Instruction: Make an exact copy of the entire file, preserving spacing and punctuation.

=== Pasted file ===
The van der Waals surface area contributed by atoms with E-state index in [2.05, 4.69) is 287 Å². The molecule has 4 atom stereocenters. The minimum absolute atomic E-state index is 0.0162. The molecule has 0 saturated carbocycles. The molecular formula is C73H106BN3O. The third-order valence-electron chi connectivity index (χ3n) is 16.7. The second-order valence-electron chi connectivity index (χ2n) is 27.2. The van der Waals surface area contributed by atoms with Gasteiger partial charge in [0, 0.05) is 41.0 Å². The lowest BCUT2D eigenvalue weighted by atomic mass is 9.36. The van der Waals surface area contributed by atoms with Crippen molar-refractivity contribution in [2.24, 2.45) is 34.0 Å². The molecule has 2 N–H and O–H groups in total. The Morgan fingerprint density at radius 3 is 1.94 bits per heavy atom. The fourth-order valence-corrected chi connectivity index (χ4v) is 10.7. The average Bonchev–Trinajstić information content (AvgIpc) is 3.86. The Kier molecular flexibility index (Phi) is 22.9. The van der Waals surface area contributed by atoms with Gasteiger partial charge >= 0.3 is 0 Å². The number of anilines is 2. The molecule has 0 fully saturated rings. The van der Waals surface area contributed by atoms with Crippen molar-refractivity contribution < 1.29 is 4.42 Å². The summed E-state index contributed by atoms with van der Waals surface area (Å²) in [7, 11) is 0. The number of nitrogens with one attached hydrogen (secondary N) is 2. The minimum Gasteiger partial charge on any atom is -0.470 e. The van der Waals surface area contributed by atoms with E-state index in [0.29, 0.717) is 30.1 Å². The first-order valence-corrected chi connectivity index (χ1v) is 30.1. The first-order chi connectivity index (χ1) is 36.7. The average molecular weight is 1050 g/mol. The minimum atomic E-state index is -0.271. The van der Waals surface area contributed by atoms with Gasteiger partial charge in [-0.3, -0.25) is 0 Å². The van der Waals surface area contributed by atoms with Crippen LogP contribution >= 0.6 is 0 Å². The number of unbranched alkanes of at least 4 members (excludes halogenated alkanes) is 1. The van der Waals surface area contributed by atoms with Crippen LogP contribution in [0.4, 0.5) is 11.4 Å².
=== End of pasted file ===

The van der Waals surface area contributed by atoms with E-state index in [2.05, 4.69) is 287 Å². The molecule has 4 atom stereocenters. The minimum absolute atomic E-state index is 0.0162. The molecule has 0 saturated carbocycles. The molecular formula is C73H106BN3O. The third-order valence-electron chi connectivity index (χ3n) is 16.7. The second-order valence-electron chi connectivity index (χ2n) is 27.2. The van der Waals surface area contributed by atoms with Gasteiger partial charge in [0, 0.05) is 41.0 Å². The lowest BCUT2D eigenvalue weighted by atomic mass is 9.36. The van der Waals surface area contributed by atoms with Crippen molar-refractivity contribution in [2.24, 2.45) is 34.0 Å². The molecule has 2 N–H and O–H groups in total. The Morgan fingerprint density at radius 3 is 1.94 bits per heavy atom. The fourth-order valence-corrected chi connectivity index (χ4v) is 10.7. The average Bonchev–Trinajstić information content (AvgIpc) is 3.86. The Kier molecular flexibility index (Phi) is 22.9. The van der Waals surface area contributed by atoms with Gasteiger partial charge >= 0.3 is 0 Å². The number of anilines is 2. The molecule has 0 fully saturated rings. The van der Waals surface area contributed by atoms with Crippen molar-refractivity contribution < 1.29 is 4.42 Å². The summed E-state index contributed by atoms with van der Waals surface area (Å²) in [7, 11) is 0. The number of nitrogens with one attached hydrogen (secondary N) is 2. The minimum Gasteiger partial charge on any atom is -0.470 e. The van der Waals surface area contributed by atoms with E-state index in [0.29, 0.717) is 30.1 Å². The first-order valence-corrected chi connectivity index (χ1v) is 30.1. The first-order chi connectivity index (χ1) is 36.7. The average molecular weight is 1050 g/mol. The minimum atomic E-state index is -0.271. The van der Waals surface area contributed by atoms with Gasteiger partial charge in [-0.3, -0.25) is 0 Å². The van der Waals surface area contributed by atoms with Crippen LogP contribution >= 0.6 is 0 Å². The number of unbranched alkanes of at least 4 members (excludes halogenated alkanes) is 1. The van der Waals surface area contributed by atoms with Crippen LogP contribution in [0.4, 0.5) is 11.4 Å².